When The Real Cost is Hidden, Making Good Decisions Is Impossible


When good decisions are no longer possible, bad decisions are inevitable.

If we had to summarize the response of the Federal government and the Federal Reserve to the structural financial crisis of 2008-2009, we could say that both institutions went all-in to obscure the real price of credit and capital.

The real cost of credit and capital is discovered by open, transparent markets. When a central bank sets the price of credit, it destroys the market’s price-discovery process. When the government subsidizes certain types of credit, for example, home mortgages and “cash for clunkers” auto loans, it destroys the market’s price-discovery process.

This distorts not just the price of credit, but the price of everything purchased with credit. This is the origin of bubbles, and of the resulting busts.

The state and central bank manipulate the price of money (credit and capital) to incentivize decisions that the state and bank want people to make. The state and central bank want people to consume more to prop up a dysfunctional economy, and since most people don’t have the cash to consumer more, the state and Federal Reserve want people to go further into debt, as this is the only way people can buy more stuff.

These institutions are terrified of recession (translation: a reason for people to vote out the ruling party of bought-and-paid-for toadies) and the creative destruction of unfettered capitalism, which eventually wipes out leveraged speculation and all those who indulge in such risky gambles–for example, all the banker and financier cronies that the Fed protects.

When the real price of anything is subsidized, manipulated or obscured, people lack the information needed to make good decisions. Lacking the information of the real price, they can only make bad decisions. There is no way to make good decisions when the information is incomplete or misleading.

When a commodity–for example, water–is collected and piped at great expense to farms and cities and then given to consumers at a subsidized price well below the actual systemic costs of collection, purification and delivery, then the water is squandered, for it is priced as if it were forever free and abundant.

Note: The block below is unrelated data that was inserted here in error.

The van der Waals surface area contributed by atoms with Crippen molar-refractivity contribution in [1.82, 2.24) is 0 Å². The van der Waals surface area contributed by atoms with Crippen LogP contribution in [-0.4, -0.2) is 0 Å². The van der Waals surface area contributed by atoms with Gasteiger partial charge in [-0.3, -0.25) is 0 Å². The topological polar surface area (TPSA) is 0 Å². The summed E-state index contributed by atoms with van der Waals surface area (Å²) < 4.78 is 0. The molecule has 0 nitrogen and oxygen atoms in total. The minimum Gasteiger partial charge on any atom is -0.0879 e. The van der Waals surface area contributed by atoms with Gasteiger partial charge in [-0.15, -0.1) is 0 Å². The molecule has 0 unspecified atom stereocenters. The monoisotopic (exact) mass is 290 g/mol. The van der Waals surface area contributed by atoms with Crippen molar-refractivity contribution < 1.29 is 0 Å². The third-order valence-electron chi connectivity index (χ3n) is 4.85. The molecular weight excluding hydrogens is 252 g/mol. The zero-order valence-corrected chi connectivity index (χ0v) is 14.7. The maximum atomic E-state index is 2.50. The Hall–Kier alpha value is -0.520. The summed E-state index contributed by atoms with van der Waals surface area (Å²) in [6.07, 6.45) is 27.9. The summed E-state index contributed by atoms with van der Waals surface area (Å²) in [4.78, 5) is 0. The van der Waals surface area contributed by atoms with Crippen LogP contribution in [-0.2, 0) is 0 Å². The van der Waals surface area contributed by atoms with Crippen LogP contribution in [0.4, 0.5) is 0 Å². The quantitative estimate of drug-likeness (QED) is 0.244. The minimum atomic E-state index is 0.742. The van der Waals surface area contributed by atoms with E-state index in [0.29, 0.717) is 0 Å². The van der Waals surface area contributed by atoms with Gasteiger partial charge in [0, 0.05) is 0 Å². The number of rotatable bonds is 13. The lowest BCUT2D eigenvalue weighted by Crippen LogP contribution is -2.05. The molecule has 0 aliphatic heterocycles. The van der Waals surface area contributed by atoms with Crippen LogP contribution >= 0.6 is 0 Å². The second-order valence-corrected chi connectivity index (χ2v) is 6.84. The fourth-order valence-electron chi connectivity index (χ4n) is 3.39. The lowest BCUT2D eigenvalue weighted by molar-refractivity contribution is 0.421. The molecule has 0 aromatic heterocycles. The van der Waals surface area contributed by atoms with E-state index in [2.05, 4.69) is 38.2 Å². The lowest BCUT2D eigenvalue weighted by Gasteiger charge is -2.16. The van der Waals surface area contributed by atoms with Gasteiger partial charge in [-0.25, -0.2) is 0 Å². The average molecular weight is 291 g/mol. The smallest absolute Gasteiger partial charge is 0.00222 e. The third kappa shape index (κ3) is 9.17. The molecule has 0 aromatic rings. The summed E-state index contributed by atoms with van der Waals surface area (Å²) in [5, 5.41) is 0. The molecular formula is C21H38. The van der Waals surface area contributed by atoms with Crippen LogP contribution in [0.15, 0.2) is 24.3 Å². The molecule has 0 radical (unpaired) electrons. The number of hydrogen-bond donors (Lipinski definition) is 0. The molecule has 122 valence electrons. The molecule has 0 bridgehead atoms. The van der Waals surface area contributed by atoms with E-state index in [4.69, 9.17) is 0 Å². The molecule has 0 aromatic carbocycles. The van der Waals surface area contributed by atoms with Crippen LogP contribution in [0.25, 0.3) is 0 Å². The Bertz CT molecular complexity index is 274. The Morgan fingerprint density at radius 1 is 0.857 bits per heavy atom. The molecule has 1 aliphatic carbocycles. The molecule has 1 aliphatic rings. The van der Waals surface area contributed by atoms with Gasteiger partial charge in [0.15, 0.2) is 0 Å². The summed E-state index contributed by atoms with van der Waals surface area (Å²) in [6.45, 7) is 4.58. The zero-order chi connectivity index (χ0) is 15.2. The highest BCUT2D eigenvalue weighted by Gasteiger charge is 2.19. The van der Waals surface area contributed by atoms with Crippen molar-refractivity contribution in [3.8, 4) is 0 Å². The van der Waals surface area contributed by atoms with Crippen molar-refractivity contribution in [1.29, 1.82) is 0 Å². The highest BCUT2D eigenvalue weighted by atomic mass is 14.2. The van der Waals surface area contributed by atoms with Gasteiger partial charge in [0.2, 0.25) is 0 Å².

When credit (capital) is priced at near-zero by the central bank, people squander the “free money” on mal-investments and risky speculations. This is the rational response to anything that is nearly free and abundant; why bother conserving it or using it wisely?

Having access to nearly free money from the Fed is the equivalent of having no skin in the game. If you lose a speculative bet, just borrow more from the Fed. Since it costs almost nothing to borrow enormous sums, There is no need to put any real capital (i.e. your own money) at risk. And with no skin in the game, then there’s no upper limit on leverage or risk: the money is nearly free, and the gains (if any) are yours to keep.

Obscuring the true price via subsidies or manipulation necessarily leads to bad decisions. And what are the consequences of serial bad decisions? Disaster.

This dynamic–that obscuring the real price necessarily leads to bad decisions–is scale-invariant. If a parent gives a child false price information or subsidizes the cost of a choice, the child cannot make good decisions based on the distorted data: their only choice is a spectrum of bad decisions.

The same is true of households, communities, enterprises, states and nations.

As a result of policies that explicitly distort the price of credit and capital, we are making bad decisions as individuals and as a nation. If the real cost of credit/capital is 7%, then the only way to make good decisions is to begin with the price of money being 7%. Lowering the price to 0% generates bad decisions.

When good decisions have been precluded by distorting the price of everything, only bad decisions are possible. If you wonder why the Status Quo is well and truly doomed, you can start with this: good decisions are impossible, and so bad decisions are inevitable.

Charles Hugh Smith – Of Two Minds